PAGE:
PARK SLOPE – The diverse group of Brooklynites packed into the auditorium of PS 133 Thursday night shared two opinions—they all wanted both Rikers Island and the Mayor’s borough-based jail plan shut down.
Mayor Bill de Blasio committed in 2017 to close the jails on Rikers Island by 2027 and replace them with four new/renovated “modern and humane” borough-based jails in Brooklyn, the Bronx, Manhattan, and Queens.
The plan includes demolishing the existing 800-bed Brooklyn Detention Center at 275 Atlantic Avenue and replacing it with a 1,510-bed facility with ground-floor retail, community space, and parking. The floor area ratio (FAR) for the new building would increase from 3.5 to 20, allowing the currently 216 feet tall building to soar up to 430 feet. The “community-based” centers will make the jail system “fairer, safer, and more efficient,” according to the city.
A City Environmental Quality Review (CEQR) is legally required before the “Beyond Rikers” plan can proceed. The CEQR requires that four scoping meetings/public hearings be held to allow community members to provide feedback on the draft scope of work. Thursday’s event in Brooklyn was the first of the four meetings.
Representatives from the NYC Department of Correction, the Mayor’s Office of Criminal Justice, and the architectural firm Perkins Eastman presented the expansion plans for the Brooklyn Detention Center Thursday night to an impassioned group. Opposition to the expanded facility came from locals upset by the lack of engagement from the city prior to releasing the scope of work, nearby residents concerned about the impact the “gargantuan” jail would have on the neighborhood, and activists who want Rikers closed and no new jails built.
“I think that we can very safely say that we should not be considering going from 800 people in a building to 1,500 people because that seems to defy the actual intent and mission of what you’re talking about doing—making a smaller system more efficient and making it better,” Senator Velmanette Montgomery said at the start of the three-hour meeting.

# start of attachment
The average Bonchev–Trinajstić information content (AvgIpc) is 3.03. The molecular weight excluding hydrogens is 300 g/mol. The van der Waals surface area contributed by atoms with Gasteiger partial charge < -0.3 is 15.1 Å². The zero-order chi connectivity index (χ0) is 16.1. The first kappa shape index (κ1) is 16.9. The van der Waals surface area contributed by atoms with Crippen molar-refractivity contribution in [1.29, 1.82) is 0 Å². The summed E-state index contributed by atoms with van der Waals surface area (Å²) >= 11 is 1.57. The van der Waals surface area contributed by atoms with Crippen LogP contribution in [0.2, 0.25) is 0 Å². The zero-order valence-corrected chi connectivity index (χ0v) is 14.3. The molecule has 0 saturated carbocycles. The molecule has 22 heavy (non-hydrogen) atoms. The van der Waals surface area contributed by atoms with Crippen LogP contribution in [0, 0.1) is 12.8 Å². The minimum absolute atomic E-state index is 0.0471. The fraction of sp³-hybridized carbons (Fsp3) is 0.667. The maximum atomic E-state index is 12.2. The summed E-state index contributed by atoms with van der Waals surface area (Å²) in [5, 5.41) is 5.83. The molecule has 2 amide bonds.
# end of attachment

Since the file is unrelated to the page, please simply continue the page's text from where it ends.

“I’m happy to see that the constituents have come out to make their voices heard. That’s what we need,” she added noting that she would have preferred that community engagement occurred earlier in the process. Montgomery, Senator Brian Kavanaugh, and Assembly Member Jo Anne Simon have penned a letter to the city requesting that the current scope of work be withdrawn and a new one developed that considers and implements the feedback collected from the public scoping meetings.
“That is basically why we are here. It’s to support what we believe is the community’s desire to be engaged in the discussion around actually improving what goes on in any facility so that we can reduce the violence, reduce hopefully the need for more and more and more cells, because we’re going to build a criminal justice system that incorporates alternatives to incarceration along with a more efficient and better system of jails,” Montgomery said.
Following statements by elected officials, more than 30 attendees were given three minutes to voice their concerns during the three hour meeting—another 20 left before their allotted time was called. Several neighbors of the facility voiced their disappointment in the lack of community engagement, the proposed building’s size, and the city’s apparent rush with the project.
“We regard this hearing as illegitimate because the city’s planning process is fundamentally flawed,” said Peter Bray, Executive Director of Brooklyn Heights Association. “The administration presented its plan as a fait accompli by excluding the affected communities from any prior engagement. We also believe the process is being driven by political expediency, not by the imperative to create the very best criminal justice system and to change the culture of that system.”
The overall plan also includes expediting the Uniform Land Use Review Procedure (ULURP) by combining the proposed changes to the Brooklyn, Bronx, Manhattan, and Queens facilities into one ULURP package which entails reviews and votes from the local Community Boards, Borough Presidents, City Planning Commission, and City Council.